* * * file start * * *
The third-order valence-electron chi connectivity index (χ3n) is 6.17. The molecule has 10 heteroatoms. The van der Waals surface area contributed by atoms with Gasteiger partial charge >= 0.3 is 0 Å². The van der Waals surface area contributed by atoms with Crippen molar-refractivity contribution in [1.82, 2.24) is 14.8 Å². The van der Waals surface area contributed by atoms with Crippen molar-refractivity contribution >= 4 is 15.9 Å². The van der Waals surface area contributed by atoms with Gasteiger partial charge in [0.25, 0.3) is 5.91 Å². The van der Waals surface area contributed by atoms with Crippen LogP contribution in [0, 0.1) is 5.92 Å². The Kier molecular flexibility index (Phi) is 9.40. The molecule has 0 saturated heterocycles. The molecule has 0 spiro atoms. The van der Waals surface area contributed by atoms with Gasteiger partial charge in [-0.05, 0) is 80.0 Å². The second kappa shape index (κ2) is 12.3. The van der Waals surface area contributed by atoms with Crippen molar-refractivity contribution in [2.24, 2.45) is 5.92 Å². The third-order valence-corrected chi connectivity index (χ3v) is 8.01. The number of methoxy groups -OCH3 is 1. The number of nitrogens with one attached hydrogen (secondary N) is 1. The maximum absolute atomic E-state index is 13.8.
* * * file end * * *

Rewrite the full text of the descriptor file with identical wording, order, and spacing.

The third-order valence-electron chi connectivity index (χ3n) is 6.17. The molecule has 10 heteroatoms. The van der Waals surface area contributed by atoms with Gasteiger partial charge >= 0.3 is 0 Å². The van der Waals surface area contributed by atoms with Crippen molar-refractivity contribution in [1.82, 2.24) is 14.8 Å². The van der Waals surface area contributed by atoms with Crippen molar-refractivity contribution >= 4 is 15.9 Å². The van der Waals surface area contributed by atoms with Gasteiger partial charge in [0.25, 0.3) is 5.91 Å². The van der Waals surface area contributed by atoms with Crippen LogP contribution in [0, 0.1) is 5.92 Å². The Kier molecular flexibility index (Phi) is 9.40. The molecule has 0 saturated heterocycles. The molecule has 0 spiro atoms. The van der Waals surface area contributed by atoms with Gasteiger partial charge in [-0.05, 0) is 80.0 Å². The second kappa shape index (κ2) is 12.3. The van der Waals surface area contributed by atoms with Crippen molar-refractivity contribution in [2.24, 2.45) is 5.92 Å². The third-order valence-corrected chi connectivity index (χ3v) is 8.01. The number of methoxy groups -OCH3 is 1. The number of nitrogens with one attached hydrogen (secondary N) is 1. The maximum absolute atomic E-state index is 13.8.